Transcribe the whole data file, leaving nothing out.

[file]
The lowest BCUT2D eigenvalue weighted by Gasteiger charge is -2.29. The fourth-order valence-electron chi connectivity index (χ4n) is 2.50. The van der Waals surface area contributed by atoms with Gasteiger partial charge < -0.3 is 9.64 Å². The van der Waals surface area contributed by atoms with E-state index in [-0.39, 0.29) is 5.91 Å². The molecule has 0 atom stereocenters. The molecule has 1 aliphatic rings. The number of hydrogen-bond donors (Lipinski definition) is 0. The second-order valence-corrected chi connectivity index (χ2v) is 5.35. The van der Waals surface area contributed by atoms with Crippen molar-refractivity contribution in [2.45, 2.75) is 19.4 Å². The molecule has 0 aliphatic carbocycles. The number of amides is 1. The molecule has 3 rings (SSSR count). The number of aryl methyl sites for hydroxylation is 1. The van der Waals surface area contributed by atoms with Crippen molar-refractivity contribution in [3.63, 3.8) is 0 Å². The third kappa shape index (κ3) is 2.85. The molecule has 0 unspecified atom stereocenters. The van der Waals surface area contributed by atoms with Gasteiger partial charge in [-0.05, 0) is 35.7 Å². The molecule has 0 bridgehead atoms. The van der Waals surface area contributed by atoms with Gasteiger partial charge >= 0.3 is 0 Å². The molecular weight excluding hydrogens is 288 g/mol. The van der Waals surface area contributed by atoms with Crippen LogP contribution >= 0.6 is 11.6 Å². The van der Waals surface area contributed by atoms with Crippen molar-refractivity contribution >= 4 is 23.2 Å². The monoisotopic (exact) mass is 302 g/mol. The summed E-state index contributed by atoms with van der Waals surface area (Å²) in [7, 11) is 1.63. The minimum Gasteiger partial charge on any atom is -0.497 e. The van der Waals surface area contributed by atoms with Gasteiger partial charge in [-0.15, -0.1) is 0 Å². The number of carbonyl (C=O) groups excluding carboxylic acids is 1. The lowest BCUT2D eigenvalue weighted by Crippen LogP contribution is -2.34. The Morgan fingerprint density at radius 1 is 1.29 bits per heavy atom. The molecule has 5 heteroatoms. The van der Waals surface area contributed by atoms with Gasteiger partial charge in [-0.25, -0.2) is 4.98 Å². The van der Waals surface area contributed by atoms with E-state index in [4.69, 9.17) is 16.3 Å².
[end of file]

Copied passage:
The lowest BCUT2D eigenvalue weighted by Gasteiger charge is -2.29. The fourth-order valence-electron chi connectivity index (χ4n) is 2.50. The van der Waals surface area contributed by atoms with Gasteiger partial charge < -0.3 is 9.64 Å². The van der Waals surface area contributed by atoms with E-state index in [-0.39, 0.29) is 5.91 Å². The molecule has 0 atom stereocenters. The molecule has 1 aliphatic rings. The number of hydrogen-bond donors (Lipinski definition) is 0. The second-order valence-corrected chi connectivity index (χ2v) is 5.35. The van der Waals surface area contributed by atoms with Crippen molar-refractivity contribution in [2.45, 2.75) is 19.4 Å². The molecule has 0 aliphatic carbocycles. The number of amides is 1. The molecule has 3 rings (SSSR count). The number of aryl methyl sites for hydroxylation is 1. The van der Waals surface area contributed by atoms with Crippen molar-refractivity contribution in [3.63, 3.8) is 0 Å². The third kappa shape index (κ3) is 2.85. The molecule has 0 unspecified atom stereocenters. The van der Waals surface area contributed by atoms with Gasteiger partial charge in [-0.05, 0) is 35.7 Å². The molecule has 0 bridgehead atoms. The van der Waals surface area contributed by atoms with Gasteiger partial charge >= 0.3 is 0 Å². The molecular weight excluding hydrogens is 288 g/mol. The van der Waals surface area contributed by atoms with Crippen LogP contribution >= 0.6 is 11.6 Å². The van der Waals surface area contributed by atoms with Crippen molar-refractivity contribution >= 4 is 23.2 Å². The monoisotopic (exact) mass is 302 g/mol. The summed E-state index contributed by atoms with van der Waals surface area (Å²) in [7, 11) is 1.63. The minimum Gasteiger partial charge on any atom is -0.497 e. The van der Waals surface area contributed by atoms with Gasteiger partial charge in [-0.15, -0.1) is 0 Å². The number of carbonyl (C=O) groups excluding carboxylic acids is 1. The lowest BCUT2D eigenvalue weighted by Crippen LogP contribution is -2.34. The Morgan fingerprint density at radius 1 is 1.29 bits per heavy atom. The molecule has 5 heteroatoms. The van der Waals surface area contributed by atoms with Gasteiger partial charge in [-0.25, -0.2) is 4.98 Å². The van der Waals surface area contributed by atoms with E-state index in [4.69, 9.17) is 16.3 Å².